How to Self-Publish a Children’s Book: Everything You Need to Know

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If you’re thinking about using your storytelling or illustrative skills to create a children’s book, you’re in the right place! Today, I’m covering everything you need to know to create, publish, and sell your children’s book. 

Here are the basic steps to create a children’s book for publishing:

  1. Write and storyboard your children’s book
  2. Revise the text and illustrate the story
  3. Pick a self-publishing platform and get any templates/design specifications
  4. Design your children’s book interior and cover
  5. Publish your book!

The cost to publish a children’s book varies heavily based on your skills (will you illustrate or do you need to hire an artist?) and the publishing path you take. If you elect to self-publish, you will pay for editing, design, and printing. If you are lucky enough to land a contract with a traditional publisher, they typically pay for all the costs. But remember, you’ll be sharing a significant amount of your revenue with your publisher.

Before we dig into the technical aspects of how to make a book for kids, let’s first clarify what makes children’s books unique. 

What Is A Children’s Book?

Generally, anything intended to entertain or educate kids using illustrations and text fits the definition of a children’s book. That can include children’s picture books for toddlers and goes right up to middle-grade books for young children.  Young adult novels (otherwise known as YA novels) don’t fit as children’s books—these are closer to an adult novel.

To help make writing and publishing your picture book easier, here are three story elements to pay extra attention to when writing a children’s story: 

  1. Characters
  2. Education
  3. Design 

The characters you design are the most crucial part of your children’s story. The kids who read (or have the book read to them) need to identify with the main character. That’s why most children’s books feature a child protagonist.

Your strong, well-developed character will need to learn something (or potentially teach something) during your book. You might create a short story that simplifies mathematics, explains how planes fly, or teach kids empathy. The goal of your story extends to help define your audience: if you’re writing a math book, your audience is children who are struggling with math.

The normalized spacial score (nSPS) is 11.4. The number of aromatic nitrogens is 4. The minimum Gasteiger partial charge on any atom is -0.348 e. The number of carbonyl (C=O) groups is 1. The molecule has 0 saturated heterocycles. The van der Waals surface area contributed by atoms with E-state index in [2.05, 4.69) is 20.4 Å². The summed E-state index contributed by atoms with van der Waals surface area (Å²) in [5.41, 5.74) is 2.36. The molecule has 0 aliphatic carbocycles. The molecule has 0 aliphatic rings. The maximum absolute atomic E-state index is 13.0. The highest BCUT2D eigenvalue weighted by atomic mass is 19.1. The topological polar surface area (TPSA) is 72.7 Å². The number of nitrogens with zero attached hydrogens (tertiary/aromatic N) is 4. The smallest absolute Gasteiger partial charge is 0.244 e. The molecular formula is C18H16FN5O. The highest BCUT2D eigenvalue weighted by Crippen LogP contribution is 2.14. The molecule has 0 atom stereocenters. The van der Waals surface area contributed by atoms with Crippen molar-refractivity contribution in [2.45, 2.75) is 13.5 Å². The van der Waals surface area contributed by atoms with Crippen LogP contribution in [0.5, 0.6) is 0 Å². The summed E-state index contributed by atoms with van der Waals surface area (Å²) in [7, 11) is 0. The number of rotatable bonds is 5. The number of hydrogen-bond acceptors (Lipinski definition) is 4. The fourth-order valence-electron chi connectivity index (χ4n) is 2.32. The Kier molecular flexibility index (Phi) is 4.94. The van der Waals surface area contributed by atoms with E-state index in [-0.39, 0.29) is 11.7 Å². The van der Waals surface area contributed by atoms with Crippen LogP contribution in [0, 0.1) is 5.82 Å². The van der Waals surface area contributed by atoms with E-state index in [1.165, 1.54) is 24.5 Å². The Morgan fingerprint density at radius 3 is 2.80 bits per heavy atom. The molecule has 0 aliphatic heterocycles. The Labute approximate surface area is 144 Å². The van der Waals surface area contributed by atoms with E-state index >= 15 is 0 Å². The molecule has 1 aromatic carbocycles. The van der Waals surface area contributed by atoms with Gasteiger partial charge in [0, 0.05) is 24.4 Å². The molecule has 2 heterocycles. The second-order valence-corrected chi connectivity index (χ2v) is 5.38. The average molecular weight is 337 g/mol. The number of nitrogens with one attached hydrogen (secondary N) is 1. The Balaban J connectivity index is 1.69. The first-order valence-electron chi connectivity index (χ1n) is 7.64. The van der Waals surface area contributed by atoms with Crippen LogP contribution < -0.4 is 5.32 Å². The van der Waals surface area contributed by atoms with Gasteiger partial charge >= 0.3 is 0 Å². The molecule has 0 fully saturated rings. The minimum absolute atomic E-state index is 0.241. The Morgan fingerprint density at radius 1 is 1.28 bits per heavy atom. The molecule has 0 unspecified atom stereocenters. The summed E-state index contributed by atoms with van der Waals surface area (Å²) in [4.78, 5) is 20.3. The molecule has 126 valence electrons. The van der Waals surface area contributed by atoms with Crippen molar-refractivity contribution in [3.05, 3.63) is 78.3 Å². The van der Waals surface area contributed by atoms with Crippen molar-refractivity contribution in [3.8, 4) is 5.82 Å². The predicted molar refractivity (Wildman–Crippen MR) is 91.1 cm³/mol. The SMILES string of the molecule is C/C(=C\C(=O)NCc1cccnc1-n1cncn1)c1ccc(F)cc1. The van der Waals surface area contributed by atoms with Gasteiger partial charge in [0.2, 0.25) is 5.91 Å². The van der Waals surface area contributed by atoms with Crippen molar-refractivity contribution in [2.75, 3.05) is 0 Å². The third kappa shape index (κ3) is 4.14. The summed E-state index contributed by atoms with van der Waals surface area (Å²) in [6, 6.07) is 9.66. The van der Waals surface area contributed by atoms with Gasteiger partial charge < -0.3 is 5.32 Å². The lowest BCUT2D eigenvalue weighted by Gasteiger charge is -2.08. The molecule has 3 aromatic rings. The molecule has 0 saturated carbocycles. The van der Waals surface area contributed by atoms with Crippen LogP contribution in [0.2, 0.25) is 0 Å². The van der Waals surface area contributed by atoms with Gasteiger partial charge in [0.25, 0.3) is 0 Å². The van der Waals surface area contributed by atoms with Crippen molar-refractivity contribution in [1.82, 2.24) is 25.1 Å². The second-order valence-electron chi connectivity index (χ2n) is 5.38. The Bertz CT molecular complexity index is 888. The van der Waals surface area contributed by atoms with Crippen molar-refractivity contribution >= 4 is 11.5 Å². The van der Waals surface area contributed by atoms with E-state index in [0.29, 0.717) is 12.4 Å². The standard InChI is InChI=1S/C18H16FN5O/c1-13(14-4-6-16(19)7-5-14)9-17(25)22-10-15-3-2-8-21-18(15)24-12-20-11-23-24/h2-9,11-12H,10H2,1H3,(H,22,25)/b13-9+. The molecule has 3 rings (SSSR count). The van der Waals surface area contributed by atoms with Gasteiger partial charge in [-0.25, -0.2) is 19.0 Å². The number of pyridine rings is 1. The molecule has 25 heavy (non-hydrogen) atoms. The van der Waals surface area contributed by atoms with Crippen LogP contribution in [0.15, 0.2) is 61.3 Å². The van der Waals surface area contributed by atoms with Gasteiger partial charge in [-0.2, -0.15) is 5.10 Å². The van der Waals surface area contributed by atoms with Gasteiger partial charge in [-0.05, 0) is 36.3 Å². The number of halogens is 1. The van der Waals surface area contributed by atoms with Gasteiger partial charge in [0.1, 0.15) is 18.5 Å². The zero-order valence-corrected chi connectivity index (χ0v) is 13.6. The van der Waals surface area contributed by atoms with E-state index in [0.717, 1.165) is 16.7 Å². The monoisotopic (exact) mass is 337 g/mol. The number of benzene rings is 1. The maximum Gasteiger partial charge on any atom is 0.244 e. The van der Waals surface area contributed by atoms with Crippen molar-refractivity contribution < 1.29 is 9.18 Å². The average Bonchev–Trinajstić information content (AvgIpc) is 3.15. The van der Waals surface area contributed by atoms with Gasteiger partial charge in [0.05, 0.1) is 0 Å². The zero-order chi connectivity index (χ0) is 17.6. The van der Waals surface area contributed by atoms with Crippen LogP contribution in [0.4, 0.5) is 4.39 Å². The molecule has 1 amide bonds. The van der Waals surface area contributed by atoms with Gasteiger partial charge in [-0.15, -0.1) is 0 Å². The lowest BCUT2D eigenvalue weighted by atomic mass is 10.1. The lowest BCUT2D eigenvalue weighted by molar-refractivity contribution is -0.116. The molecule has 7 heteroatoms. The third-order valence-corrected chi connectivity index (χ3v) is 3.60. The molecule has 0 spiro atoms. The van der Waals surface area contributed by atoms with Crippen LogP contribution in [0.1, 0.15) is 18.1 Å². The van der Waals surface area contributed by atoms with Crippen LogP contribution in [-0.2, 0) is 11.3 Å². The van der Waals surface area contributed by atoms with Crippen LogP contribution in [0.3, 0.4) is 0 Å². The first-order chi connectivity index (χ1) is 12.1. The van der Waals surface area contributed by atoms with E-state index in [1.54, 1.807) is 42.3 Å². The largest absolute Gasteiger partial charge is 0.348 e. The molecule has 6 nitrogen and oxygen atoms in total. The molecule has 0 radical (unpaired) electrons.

Finally, there is the design. Keep it simple! Books for kids should be easy to understand and follow, with clear language and a compelling story. Avoid using complicated words or sentences. Your goal is to convey the story as simply as possible, with an emphasis on the illustrations.

Create A Children’s Book

Spark imaginations with your
self-published children’s book.

Create A Children’s Book

Spark imaginations with your self-published children’s book.


Weak characters will ruin any story, but for early readers, you need characters who elicit a strong and immediate emotional reaction. If your target audience (the kids reading or being read your book) doesn’t connect with the character immediately, they won’t stay interested in the story.

As you create your story, be conscious of how you handle your characters. If you don’t spark your readers’ interest and build a connection between your readers and your characters, your story will fall flat.

And because your story won’t have the length or depth of a novel, the connection must be made quickly. I recommend studying the most popular children’s books with an eye for the author’s character development.


For a children’s book, the goal is almost always education. That could be school lessons like math or grammar, or you might teach moral or ethical lessons like acceptance and tolerance. You’ll be hard-pressed to find a children’s book anywhere that doesn’t teach a lesson, whether moral or academic.

That doesn’t mean you can’t be entertaining too. The best children’s books do both! Make your story so much fun that they won’t even realize they’re learning while reading it.

Don’t let that distract you from the lesson behind your book. Offering a lesson is the most important part of your children’s book and should be the first thing you plan when outlining the story.


Children’s books put the illustrations first. To make the story compelling, the text and the artwork must work together.

Think about how the book will be read—is your children’s book aimed at kids who will read themselves? The text will need to be slightly larger and you’ll need to pay attention to the complexity of your words and sentences.

Or are you aiming at a younger audience who will be read to by parents or teachers? Now you should make the text comfortable for an adult to read and place it so it’s not obstructing the image at all—parents need to be able to easily show their kids your illustrations!